The UN Refugee Agency (UNHCR) estimates some 107,000 Malians, most of them Arabs and Tuaregs, fled across the border to Burkina Faso, many leaving as early as February when the Tuareg National Movement for the Liberation of Azawad (MNLA) launched their first attacks against Malian government targets.
In April Islamic groups Ansar Dine, the Movement for Unity and Jihad in West Africa (MUJAO), and Al Qaeda in the Islamic Maghreb (AQIM) wrested control of northern Mali from the MNLA and swiftly imposed repressive Sharia law across the region, insisting women be veiled, stoning civilians to death, amputating alleged criminals, publicly flogging residents and destroying religious shrines, according to human rights groups. Several hundred children are believed to have been recruited into their forces.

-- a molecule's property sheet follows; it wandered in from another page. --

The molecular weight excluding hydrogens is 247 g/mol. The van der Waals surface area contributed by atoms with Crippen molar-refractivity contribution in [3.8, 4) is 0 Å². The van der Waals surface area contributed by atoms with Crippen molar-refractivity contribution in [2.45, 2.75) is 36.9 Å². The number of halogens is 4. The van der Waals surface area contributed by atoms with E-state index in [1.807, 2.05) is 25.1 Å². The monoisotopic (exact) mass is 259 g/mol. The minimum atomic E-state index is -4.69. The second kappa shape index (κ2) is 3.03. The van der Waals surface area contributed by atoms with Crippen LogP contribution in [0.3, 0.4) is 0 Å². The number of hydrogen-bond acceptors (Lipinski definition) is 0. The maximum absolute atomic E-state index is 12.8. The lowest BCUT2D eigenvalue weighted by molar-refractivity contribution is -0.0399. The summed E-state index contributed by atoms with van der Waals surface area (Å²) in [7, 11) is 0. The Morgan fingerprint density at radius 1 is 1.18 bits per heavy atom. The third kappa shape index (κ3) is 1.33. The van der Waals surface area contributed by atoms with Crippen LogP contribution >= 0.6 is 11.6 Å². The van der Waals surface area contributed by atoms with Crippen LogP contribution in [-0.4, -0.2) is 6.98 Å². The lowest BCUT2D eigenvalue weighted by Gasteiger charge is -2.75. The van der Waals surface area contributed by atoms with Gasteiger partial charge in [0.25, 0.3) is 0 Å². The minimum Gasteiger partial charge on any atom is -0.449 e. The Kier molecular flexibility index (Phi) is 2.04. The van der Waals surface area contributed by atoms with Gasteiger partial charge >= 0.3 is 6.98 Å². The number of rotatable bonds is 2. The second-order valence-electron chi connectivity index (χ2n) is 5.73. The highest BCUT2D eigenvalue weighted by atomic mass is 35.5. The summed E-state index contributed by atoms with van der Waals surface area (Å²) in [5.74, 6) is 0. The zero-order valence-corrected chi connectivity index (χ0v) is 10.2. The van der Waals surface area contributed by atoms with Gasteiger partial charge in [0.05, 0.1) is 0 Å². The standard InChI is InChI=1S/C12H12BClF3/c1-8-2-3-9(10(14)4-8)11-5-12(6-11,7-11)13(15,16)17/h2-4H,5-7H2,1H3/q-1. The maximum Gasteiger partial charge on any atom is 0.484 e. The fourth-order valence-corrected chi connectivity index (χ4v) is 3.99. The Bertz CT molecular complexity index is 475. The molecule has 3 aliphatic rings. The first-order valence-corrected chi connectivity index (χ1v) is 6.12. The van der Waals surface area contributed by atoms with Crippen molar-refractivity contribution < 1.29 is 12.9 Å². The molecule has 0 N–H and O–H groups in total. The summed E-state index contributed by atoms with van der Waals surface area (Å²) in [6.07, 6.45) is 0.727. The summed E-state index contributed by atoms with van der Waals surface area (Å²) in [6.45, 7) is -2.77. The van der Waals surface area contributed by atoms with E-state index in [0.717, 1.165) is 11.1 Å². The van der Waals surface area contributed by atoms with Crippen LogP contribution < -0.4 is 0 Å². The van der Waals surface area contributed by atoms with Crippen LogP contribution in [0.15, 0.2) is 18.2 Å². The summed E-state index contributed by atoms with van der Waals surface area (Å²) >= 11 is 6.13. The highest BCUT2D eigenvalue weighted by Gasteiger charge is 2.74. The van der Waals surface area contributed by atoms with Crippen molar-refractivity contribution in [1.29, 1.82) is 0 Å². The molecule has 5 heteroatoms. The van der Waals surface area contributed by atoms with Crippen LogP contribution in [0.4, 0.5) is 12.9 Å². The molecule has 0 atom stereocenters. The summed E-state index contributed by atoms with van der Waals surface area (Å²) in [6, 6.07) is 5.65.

Among the Malian refugees and those who are internally displaced, most of the ethnic Tuaregs have told IRIN they are too scared to return as long as these groups control the north, fearing violence and repression, but also reprisal attacks on Tuaregs.
Tuareg refugee Mohamed-Ag Ibrahim, who fled Timbuktu with his wife and seven children, told IRIN: “We fear reprisals from the community, like in the rebellion in the 1990s. And now Islamists have come… and started to judge people, cut off their hands. The ones that did not leave are stuck there... We cannot live under the law of strangers.”
Plans currently under discussion to send in a joint Malian army-ECOWAS military operation to oust the Islamists are likely to cause further displacement of civilians.
“We are very worried that further fighting will bring a new wave of refugees,” said UNHCR representative in Burkina Faso Ibrahima Coly. The Burkina Faso authorities have worked hard to accommodate arriving Malians, but have expressed concerns that they are stretched to the limit and cannot further expand their services.